A YEAR of celebrations will take place to mark the 200th anniversary of the death of Greenock’s most famous son, James Watt.

Heritage chiefs are going 'full steam ahead' to honour the famed Scottish inventor, who is remembered with a statue in Greenock, pictured.

His refined steam engine paved the way for the industrial revolution which transformed the world and the unit of power, the watt, was named after him.

This month marks the 250th anniversary of the patent of James Watt’s separate condenser – the invention which radically improved steam engines and changed the world.

August will be the 200th anniversary of the great man's death.

A series of events are now planned across the country to honour him, which includes the re-opening of the McLean Museum and the Watt Library.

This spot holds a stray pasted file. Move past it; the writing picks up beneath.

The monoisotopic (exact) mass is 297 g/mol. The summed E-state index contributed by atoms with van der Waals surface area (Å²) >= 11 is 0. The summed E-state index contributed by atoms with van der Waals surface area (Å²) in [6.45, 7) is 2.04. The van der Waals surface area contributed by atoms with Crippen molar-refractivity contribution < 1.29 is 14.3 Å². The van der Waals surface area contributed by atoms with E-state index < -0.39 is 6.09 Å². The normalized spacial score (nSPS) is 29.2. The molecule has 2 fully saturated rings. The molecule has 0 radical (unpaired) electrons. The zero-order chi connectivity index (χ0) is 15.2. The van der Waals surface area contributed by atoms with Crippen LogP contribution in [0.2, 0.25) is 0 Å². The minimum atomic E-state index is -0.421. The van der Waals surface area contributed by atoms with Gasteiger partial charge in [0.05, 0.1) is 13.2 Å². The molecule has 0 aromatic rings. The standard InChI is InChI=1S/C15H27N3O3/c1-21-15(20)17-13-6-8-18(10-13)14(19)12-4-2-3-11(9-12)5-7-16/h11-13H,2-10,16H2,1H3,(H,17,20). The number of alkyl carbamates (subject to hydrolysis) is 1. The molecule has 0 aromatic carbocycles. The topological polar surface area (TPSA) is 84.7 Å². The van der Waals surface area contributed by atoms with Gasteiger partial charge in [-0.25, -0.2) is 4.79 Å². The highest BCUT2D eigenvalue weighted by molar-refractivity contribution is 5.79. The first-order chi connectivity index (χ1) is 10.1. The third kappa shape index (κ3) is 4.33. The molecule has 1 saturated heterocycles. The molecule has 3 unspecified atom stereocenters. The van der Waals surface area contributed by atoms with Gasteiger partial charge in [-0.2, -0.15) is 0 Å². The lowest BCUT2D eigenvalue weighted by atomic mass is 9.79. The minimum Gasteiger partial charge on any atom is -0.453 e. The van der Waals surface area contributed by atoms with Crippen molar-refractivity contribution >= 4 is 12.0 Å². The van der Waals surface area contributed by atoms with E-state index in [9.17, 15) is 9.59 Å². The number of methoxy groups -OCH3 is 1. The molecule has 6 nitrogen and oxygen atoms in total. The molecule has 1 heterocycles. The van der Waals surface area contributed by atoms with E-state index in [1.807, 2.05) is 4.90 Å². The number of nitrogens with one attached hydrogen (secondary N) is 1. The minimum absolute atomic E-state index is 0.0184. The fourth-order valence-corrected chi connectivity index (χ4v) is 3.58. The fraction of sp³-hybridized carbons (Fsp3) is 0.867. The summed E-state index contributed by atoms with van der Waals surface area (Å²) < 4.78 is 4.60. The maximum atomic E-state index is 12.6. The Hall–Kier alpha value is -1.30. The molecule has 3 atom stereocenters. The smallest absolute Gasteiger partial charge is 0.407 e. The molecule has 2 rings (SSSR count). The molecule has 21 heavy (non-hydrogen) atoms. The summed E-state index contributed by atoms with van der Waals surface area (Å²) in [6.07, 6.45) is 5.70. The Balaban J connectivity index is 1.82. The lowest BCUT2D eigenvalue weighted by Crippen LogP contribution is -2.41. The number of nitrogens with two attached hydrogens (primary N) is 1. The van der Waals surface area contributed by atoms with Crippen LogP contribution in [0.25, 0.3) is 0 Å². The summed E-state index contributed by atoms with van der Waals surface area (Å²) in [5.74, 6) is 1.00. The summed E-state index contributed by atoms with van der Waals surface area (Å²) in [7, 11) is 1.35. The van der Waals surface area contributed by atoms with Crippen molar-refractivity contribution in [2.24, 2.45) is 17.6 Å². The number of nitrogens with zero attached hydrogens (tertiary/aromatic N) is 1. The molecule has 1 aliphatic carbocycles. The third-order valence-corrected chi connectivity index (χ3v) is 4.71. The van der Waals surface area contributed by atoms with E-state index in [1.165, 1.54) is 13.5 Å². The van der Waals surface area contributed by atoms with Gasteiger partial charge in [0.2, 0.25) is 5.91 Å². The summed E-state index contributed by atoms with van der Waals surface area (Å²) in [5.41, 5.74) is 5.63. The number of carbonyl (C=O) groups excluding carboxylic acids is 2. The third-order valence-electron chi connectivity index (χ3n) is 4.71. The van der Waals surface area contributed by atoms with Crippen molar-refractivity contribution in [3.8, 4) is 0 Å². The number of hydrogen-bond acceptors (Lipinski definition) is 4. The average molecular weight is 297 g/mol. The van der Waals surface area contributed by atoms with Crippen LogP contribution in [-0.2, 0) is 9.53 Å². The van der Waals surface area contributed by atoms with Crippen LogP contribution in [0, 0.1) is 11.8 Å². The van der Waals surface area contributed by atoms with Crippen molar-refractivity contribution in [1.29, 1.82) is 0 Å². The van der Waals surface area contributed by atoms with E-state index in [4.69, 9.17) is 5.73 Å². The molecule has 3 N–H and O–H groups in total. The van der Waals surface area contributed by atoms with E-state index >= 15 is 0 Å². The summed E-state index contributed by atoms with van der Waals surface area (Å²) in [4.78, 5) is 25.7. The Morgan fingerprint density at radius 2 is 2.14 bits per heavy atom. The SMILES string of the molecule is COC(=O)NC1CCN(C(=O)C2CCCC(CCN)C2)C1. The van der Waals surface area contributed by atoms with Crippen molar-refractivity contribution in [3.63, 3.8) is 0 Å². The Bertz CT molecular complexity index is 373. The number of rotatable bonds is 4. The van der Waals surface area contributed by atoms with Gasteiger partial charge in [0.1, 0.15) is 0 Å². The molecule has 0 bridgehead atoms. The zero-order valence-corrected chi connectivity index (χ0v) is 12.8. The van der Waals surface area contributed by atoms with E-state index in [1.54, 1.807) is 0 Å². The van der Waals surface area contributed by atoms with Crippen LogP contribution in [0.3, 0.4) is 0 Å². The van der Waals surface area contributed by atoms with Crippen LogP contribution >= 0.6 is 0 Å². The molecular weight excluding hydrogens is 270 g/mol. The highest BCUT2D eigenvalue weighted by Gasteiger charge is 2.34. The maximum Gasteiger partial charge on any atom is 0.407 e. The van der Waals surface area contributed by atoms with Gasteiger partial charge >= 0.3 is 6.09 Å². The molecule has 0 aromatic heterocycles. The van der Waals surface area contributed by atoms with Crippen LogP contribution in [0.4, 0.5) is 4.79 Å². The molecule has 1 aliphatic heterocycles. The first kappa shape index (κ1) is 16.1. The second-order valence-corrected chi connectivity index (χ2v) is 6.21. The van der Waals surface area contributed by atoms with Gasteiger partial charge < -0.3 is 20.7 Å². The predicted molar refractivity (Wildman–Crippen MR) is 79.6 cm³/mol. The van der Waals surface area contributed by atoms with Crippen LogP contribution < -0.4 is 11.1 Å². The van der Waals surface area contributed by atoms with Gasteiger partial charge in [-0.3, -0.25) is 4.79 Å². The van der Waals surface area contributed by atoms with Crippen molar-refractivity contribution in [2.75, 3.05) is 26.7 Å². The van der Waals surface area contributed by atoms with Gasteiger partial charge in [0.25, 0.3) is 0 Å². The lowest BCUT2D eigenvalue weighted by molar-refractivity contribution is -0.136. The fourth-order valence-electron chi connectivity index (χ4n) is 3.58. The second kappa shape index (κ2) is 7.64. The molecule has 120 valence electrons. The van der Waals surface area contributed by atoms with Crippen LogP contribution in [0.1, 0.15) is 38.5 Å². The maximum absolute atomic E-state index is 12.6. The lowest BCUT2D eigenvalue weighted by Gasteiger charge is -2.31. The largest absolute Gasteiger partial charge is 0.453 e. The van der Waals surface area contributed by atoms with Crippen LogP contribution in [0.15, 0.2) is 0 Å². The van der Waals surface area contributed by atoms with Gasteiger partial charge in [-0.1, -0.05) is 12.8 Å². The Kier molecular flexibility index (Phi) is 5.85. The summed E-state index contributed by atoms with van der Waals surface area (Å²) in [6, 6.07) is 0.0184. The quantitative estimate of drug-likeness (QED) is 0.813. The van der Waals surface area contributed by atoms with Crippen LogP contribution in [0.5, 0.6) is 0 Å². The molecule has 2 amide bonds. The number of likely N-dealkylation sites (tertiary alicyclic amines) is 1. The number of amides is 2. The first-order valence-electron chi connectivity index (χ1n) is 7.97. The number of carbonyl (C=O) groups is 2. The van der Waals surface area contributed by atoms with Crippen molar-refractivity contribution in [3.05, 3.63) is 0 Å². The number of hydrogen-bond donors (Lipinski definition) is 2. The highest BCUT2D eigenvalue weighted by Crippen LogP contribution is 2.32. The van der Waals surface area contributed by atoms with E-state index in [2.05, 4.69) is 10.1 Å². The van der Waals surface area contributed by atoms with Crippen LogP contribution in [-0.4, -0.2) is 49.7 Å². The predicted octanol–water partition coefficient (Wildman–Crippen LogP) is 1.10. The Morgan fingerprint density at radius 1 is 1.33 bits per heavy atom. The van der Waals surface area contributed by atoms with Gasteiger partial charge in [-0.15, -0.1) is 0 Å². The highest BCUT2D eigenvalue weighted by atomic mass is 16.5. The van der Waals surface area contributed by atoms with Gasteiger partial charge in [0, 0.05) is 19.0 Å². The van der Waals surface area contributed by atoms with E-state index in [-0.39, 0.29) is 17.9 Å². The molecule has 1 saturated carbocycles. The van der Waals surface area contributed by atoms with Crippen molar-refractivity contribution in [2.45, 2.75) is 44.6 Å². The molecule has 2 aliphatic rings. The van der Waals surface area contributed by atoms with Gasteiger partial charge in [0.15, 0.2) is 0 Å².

It will be renamed The Watt Institution and is expected to be unveiled this summer after a major refurbishment programme.

Miles Oglethorpe, head of industrial heritage at Historic Environment Scotland (HES), said: “It looks like 2019 is going to be a great year.

“Partners are working on lots of activities to celebrate Watt and his achievements.

"As dates are confirmed, we’ll publicise these.

"We’ve also been highlighting places with Watt connections for people to visit.

"Hopefully, our efforts will make people more aware of this great Scot and his amazing contributions that changed the world.”

Some of the other events planned include a special focus on Watt at the Glasgow Science Festival and exhibitions at Heriot Watt University in Edinburgh, the Engine Shed centre in Stirling and the Riverside Museum in Glasgow.

Dr Oglethorpe added: “Our aim is to ensure that, as 2019 unfolds, Watt events across the UK and beyond can be shared with as wide an audience as possible.”

A new website – www.jameswatt.scot – has also been launched to promote forthcoming events and highlight Watt’s ongoing significance.